Finley also worked with Texas Chainsaw Massacre director Tobe Hooper on Funhouse as a very drunk fairground magician as well as playing Marilyn Burns' unhinged husband in Eaten Alive. But perhaps his most must-see cult performance outside of Phantom is as yet another loopy loser in the Chuck Norris starring martial-arts-slasher pic Silent Rage.

"RIP: Winslow Leach a.k.a. William Finley one of my favorite characters in one of my favorite movies." Bret Easton Ellis

Harper is given full rein to her incredible vocal talents here in Phantom and still performs the brilliant soundtrack today as the film has inspired convention screenings and retrospectives in the USA.

Her obvious interest in music is also evident in her performance as young dance student Suzy Banyon in Dario Argento's masterpiece Suspiria, the Hollywood remake of Pennies from Heaven  as well as the little remembered but very good Shock Treatment, a sequel to The Rocky Horror Picture Show, playing Janet herself!

Actor, comedian (and here singer), multi-talented character actor excels as the ridiculous and doomed Beef. His affection for the genre is evident in films ranging from Demon Seed to TerrorVision, the hilarious Chopping Mall, the cult sequel Chud 2: Bud The Chud and terrible post-Vietnam vigilante thriller The Annihilators.

His skills also extend to penning screenplays for Disney's The Little Mermaid and Oliver & Company and there aren't that many flamboyantly condemned characters called Beef who can lay claim to that.

Phantom is a genuine, quintessential cult classic from writer-director Brian De Palma and one that nearly lost him his fans.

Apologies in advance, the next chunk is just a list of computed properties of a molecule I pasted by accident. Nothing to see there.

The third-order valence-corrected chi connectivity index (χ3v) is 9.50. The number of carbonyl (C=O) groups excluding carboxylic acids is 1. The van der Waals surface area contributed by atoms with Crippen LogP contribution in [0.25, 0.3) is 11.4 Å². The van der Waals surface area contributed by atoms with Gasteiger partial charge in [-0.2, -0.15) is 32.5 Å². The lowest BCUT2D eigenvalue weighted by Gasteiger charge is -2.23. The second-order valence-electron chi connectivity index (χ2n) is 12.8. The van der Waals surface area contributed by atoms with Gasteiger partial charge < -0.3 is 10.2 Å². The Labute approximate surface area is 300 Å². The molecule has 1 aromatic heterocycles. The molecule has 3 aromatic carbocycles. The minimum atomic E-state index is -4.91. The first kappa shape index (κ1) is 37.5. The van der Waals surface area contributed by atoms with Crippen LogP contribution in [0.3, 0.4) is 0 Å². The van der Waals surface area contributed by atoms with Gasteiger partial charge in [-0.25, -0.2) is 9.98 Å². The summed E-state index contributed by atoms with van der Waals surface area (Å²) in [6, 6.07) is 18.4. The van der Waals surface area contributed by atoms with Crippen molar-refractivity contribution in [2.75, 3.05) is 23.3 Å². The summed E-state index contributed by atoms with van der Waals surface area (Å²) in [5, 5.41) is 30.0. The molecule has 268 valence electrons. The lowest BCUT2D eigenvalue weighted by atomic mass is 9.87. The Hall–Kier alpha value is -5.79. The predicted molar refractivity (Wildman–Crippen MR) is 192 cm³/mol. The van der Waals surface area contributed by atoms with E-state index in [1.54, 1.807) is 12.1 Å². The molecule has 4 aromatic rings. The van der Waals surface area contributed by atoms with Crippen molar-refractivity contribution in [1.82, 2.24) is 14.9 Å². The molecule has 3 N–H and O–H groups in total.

Made before he thrilled everyone with now horror classics Carrie and Dressed To Kill and his move into big budget success with films like Scarface and The Untouchables, this bizarre rock-opera fusion of The Phantom of the Opera with the legend of Faust came after a series of explosive new wave features like Hi Mom! (starring then newcomer Robert De Niro) that marked De Palma out as a ground-breaking, left-field avant-garde film-maker.

But the real gripe of his radical fans was the score by Paul Williams. Everyone had expected a new film from their feted director to feature the music of a radical or cool underground band – not the composer of tracks for The Carpenters and Helen Reddy!

However on seeing the completed film they knew they needn't have worried – De Palma had fashioned a stunningly independent attack on the music industry itself, lampooning the scene as pompous and self important, interested only in money and not art.

The film is also a template for many of the techniques De Palma was developing for suspense – from split screens to sustained set-pieces De Palma's love of 'pure cinema' is at here at it's most evident. Plus of course, Phantom is genuinely enjoyable, thrilling and fun.

Sissy Spacek, star of Carrie, was a set-dresser on this film!
The film was nominated for Best Music Oscar!